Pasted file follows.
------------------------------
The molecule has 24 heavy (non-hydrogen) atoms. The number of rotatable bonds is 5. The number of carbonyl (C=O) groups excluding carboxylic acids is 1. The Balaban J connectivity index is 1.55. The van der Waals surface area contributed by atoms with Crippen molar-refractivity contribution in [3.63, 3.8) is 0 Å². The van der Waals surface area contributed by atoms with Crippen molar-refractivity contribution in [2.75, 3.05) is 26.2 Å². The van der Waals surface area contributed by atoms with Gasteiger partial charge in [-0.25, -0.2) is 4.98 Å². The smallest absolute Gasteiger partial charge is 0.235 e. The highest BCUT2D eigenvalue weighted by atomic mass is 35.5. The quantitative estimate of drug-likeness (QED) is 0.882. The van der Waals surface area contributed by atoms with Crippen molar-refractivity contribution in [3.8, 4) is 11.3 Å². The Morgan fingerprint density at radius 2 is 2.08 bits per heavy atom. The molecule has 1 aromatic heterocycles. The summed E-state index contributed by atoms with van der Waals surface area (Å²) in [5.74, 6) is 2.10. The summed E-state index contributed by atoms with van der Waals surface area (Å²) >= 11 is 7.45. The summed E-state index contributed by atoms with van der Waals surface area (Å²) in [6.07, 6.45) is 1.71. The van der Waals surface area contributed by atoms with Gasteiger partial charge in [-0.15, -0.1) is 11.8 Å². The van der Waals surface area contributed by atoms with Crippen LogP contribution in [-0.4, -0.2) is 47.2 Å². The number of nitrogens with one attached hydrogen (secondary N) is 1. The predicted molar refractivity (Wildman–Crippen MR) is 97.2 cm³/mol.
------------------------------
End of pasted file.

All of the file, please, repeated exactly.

The molecule has 24 heavy (non-hydrogen) atoms. The number of rotatable bonds is 5. The number of carbonyl (C=O) groups excluding carboxylic acids is 1. The Balaban J connectivity index is 1.55. The van der Waals surface area contributed by atoms with Crippen molar-refractivity contribution in [3.63, 3.8) is 0 Å². The van der Waals surface area contributed by atoms with Crippen molar-refractivity contribution in [2.75, 3.05) is 26.2 Å². The van der Waals surface area contributed by atoms with Gasteiger partial charge in [-0.25, -0.2) is 4.98 Å². The smallest absolute Gasteiger partial charge is 0.235 e. The highest BCUT2D eigenvalue weighted by atomic mass is 35.5. The quantitative estimate of drug-likeness (QED) is 0.882. The van der Waals surface area contributed by atoms with Crippen molar-refractivity contribution in [3.8, 4) is 11.3 Å². The Morgan fingerprint density at radius 2 is 2.08 bits per heavy atom. The molecule has 1 aromatic heterocycles. The summed E-state index contributed by atoms with van der Waals surface area (Å²) in [5.74, 6) is 2.10. The summed E-state index contributed by atoms with van der Waals surface area (Å²) >= 11 is 7.45. The summed E-state index contributed by atoms with van der Waals surface area (Å²) in [6.07, 6.45) is 1.71. The van der Waals surface area contributed by atoms with Gasteiger partial charge in [-0.15, -0.1) is 11.8 Å². The van der Waals surface area contributed by atoms with Crippen LogP contribution in [-0.4, -0.2) is 47.2 Å². The number of nitrogens with one attached hydrogen (secondary N) is 1. The predicted molar refractivity (Wildman–Crippen MR) is 97.2 cm³/mol.